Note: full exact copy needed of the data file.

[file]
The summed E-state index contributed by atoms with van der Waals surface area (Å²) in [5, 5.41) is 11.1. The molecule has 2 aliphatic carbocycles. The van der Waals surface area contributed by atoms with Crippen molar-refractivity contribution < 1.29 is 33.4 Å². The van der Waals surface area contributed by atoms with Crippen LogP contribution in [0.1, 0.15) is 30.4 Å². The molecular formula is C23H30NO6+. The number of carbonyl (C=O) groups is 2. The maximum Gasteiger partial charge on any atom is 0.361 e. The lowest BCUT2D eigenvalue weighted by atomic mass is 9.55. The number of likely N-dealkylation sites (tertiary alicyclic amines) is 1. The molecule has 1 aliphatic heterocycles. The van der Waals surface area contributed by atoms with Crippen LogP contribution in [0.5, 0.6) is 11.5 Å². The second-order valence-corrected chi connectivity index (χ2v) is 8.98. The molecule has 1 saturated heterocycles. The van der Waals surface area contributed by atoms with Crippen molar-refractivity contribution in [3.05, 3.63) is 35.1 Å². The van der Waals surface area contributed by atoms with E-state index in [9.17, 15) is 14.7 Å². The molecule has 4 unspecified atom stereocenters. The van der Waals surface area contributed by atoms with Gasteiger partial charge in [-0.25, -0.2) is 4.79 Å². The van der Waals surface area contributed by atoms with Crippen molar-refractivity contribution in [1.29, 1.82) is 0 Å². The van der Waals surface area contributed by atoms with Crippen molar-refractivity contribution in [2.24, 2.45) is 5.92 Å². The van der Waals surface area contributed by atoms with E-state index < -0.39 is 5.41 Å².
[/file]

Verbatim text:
The summed E-state index contributed by atoms with van der Waals surface area (Å²) in [5, 5.41) is 11.1. The molecule has 2 aliphatic carbocycles. The van der Waals surface area contributed by atoms with Crippen molar-refractivity contribution < 1.29 is 33.4 Å². The van der Waals surface area contributed by atoms with Crippen LogP contribution in [0.1, 0.15) is 30.4 Å². The molecular formula is C23H30NO6+. The number of carbonyl (C=O) groups is 2. The maximum Gasteiger partial charge on any atom is 0.361 e. The lowest BCUT2D eigenvalue weighted by atomic mass is 9.55. The number of likely N-dealkylation sites (tertiary alicyclic amines) is 1. The molecule has 1 aliphatic heterocycles. The van der Waals surface area contributed by atoms with Crippen LogP contribution in [0.5, 0.6) is 11.5 Å². The second-order valence-corrected chi connectivity index (χ2v) is 8.98. The molecule has 1 saturated heterocycles. The van der Waals surface area contributed by atoms with Crippen molar-refractivity contribution in [3.05, 3.63) is 35.1 Å². The van der Waals surface area contributed by atoms with E-state index in [9.17, 15) is 14.7 Å². The molecule has 4 unspecified atom stereocenters. The van der Waals surface area contributed by atoms with Gasteiger partial charge in [-0.25, -0.2) is 4.79 Å². The van der Waals surface area contributed by atoms with Crippen molar-refractivity contribution in [1.29, 1.82) is 0 Å². The van der Waals surface area contributed by atoms with Crippen molar-refractivity contribution in [2.24, 2.45) is 5.92 Å². The van der Waals surface area contributed by atoms with E-state index < -0.39 is 5.41 Å².